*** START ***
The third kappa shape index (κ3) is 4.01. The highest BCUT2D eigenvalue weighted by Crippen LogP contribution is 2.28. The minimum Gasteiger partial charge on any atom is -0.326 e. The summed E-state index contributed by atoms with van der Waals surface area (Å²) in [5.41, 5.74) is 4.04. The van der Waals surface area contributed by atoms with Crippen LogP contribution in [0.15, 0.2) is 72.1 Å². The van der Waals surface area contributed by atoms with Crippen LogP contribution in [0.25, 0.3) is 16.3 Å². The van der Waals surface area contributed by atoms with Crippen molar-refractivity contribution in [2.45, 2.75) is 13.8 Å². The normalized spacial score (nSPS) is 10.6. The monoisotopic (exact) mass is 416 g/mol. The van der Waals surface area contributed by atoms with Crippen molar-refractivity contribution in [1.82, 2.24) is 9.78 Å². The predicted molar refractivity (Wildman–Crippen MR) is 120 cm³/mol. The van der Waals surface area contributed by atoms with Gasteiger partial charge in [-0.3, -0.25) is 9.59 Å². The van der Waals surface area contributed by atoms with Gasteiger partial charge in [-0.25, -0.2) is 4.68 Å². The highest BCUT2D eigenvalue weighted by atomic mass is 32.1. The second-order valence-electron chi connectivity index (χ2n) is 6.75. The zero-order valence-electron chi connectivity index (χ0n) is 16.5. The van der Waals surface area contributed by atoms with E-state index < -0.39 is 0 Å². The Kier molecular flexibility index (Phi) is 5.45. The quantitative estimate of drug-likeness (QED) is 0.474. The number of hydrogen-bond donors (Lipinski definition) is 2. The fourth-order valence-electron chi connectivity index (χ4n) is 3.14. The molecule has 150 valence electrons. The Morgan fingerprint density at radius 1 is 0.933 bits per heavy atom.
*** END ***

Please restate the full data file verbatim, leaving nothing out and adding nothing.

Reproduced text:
The third kappa shape index (κ3) is 4.01. The highest BCUT2D eigenvalue weighted by Crippen LogP contribution is 2.28. The minimum Gasteiger partial charge on any atom is -0.326 e. The summed E-state index contributed by atoms with van der Waals surface area (Å²) in [5.41, 5.74) is 4.04. The van der Waals surface area contributed by atoms with Crippen LogP contribution in [0.15, 0.2) is 72.1 Å². The van der Waals surface area contributed by atoms with Crippen LogP contribution in [0.25, 0.3) is 16.3 Å². The van der Waals surface area contributed by atoms with Crippen molar-refractivity contribution in [2.45, 2.75) is 13.8 Å². The normalized spacial score (nSPS) is 10.6. The monoisotopic (exact) mass is 416 g/mol. The van der Waals surface area contributed by atoms with Crippen molar-refractivity contribution in [1.82, 2.24) is 9.78 Å². The predicted molar refractivity (Wildman–Crippen MR) is 120 cm³/mol. The van der Waals surface area contributed by atoms with Gasteiger partial charge in [-0.3, -0.25) is 9.59 Å². The van der Waals surface area contributed by atoms with Gasteiger partial charge in [-0.25, -0.2) is 4.68 Å². The highest BCUT2D eigenvalue weighted by atomic mass is 32.1. The second-order valence-electron chi connectivity index (χ2n) is 6.75. The zero-order valence-electron chi connectivity index (χ0n) is 16.5. The van der Waals surface area contributed by atoms with E-state index < -0.39 is 0 Å². The Kier molecular flexibility index (Phi) is 5.45. The quantitative estimate of drug-likeness (QED) is 0.474. The number of hydrogen-bond donors (Lipinski definition) is 2. The fourth-order valence-electron chi connectivity index (χ4n) is 3.14. The molecule has 150 valence electrons. The Morgan fingerprint density at radius 1 is 0.933 bits per heavy atom.